Sunday, finance ministers from across Asia agreed to set up a $120 billion emergency fund to be launched by the end of the year to enhance Asian countries' ability to counter the global financial meltdown, guaranteeing the safety of their foreign reserve and attracting overseas investment with a more secure capital environment, reports say.
At the Asian Development Bank's annual meeting in Indonesia's resort island of Bali, Asia's biggest economy Japan as well as China agreed to contribute $38.4 billion each to the region's planned foreign-exchange reserve fund known as the Chiang Mai Initiative. The rest is to come from South Korea ($19.2 billion) and the 10-member Association of Southeast Asian Nations.
The initiative aims to create a network of bilateral currency-swap arrangements between Asean--comprising Brunei, Cambodia, Indonesia, Laos, Malaysia, Myanmar, the Philippines, Singapore, Thailand and Vietnam--and the three East Asian countries. The program will allow smaller Asian economies to borrow larger amounts in proportion to their contributions than the more-developed economies.
The ministers also unveiled a $500 million credit-guarantee and investment mechanism, which will be used to enhance the credit ratings of companies that want to issue debt.
Japan also announced plans to launch a program to provide around JPY6 trillion in emergency funds for Asian countries to support its neighbors in an economic downturn. Separately, the Japan Bank for International Cooperation will guarantee the so-called Samurai bonds--the yen-denominated bonds sold in Japan by foreign governments and companies--issued by Asian nations worth up to JPY500 billion.
Finance officials at Bali said Asian governments must spend more on social safety nets and reduce their reliance on export-driven growth, as many Asian economies are reeling under the economic downturn with their export demands--the region's main growth engine--drying up in big Western markets amid the worst global slump since World War II.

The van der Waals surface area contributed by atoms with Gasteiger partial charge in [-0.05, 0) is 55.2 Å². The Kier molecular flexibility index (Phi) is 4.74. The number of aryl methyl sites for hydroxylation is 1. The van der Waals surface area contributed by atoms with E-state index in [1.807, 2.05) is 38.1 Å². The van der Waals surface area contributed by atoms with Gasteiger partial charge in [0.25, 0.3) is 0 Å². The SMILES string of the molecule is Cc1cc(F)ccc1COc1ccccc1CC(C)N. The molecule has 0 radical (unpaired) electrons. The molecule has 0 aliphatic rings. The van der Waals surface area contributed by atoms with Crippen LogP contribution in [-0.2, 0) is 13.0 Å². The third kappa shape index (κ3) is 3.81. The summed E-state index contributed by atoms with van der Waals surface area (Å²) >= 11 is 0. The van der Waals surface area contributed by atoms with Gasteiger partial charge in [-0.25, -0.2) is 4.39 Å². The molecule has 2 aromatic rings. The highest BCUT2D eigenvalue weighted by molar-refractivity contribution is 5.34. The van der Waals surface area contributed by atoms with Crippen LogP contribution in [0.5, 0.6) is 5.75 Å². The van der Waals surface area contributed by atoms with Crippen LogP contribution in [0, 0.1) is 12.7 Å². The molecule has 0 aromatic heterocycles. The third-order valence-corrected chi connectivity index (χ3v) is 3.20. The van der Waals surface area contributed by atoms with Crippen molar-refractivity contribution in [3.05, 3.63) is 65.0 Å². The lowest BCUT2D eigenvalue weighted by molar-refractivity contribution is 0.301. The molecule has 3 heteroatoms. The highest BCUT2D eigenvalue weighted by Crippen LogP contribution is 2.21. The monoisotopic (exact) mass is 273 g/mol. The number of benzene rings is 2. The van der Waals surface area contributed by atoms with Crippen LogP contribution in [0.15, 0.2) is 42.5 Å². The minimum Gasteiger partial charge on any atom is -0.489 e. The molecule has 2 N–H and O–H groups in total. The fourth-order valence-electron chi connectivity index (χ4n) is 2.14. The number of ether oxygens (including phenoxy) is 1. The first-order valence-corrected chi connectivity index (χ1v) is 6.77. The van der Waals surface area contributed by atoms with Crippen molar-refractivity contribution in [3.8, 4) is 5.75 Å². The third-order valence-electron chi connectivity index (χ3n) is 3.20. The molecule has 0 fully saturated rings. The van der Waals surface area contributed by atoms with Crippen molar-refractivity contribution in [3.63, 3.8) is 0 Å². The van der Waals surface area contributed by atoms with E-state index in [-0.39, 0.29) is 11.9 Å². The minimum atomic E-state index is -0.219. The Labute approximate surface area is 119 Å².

The region's economies are likely to grow just 3.4 percent in 2009, the slowest pace since the Asian financial crisis a decade ago, the ADB has forecast. It sees growth recovering to 6.3 percent next year if demand rebounds.
A joint statement by the region's finance ministers said Sunday that the current global situation requires more concerted efforts to enhance confidence, maintain financial stability, and prevent further decline in economic growth. The deepening global economic downturn, coupled with heightened risk aversion in financial markets, has adversely impacted trade and investment in the region, it added.
Earlier Saturday, the ADB said that it will increase lending to the region's poorest nations by more than $10 billion over two years, though this won't be enough to compensate the shortfall created from a near-halt in private investment amid the economic crisis.
The announcement came just days after the bank's 67 member-countries approved a tripling of the ADB's capital to $165 billion, expanding its ability to finance infrastructure and other projects aimed at reducing poverty in partnership with the private sector.
Meanwhile, the Manila-based multilateral lender has warned that 61 million persons would remain trapped in extreme poverty this year because of the global slump--a figure that could increase to nearly 160 million if slow growth continues next year.
Haruhiko Kuroda, the bank's president, said the collapse in global trade has gathered momentum as export markets contract. Japanese Finance Minister Kaoru Yosano, who is also a governor of the ADB, said Asian countries must restructure their economies and prop up domestic demand to avoid economic meltdown.
Boosting Asia's spending on social protection--currently the lowest of any region as a percentage of gross domestic product--is crucial to boosting confidence and reducing the human cost of an economic downturn, he said.
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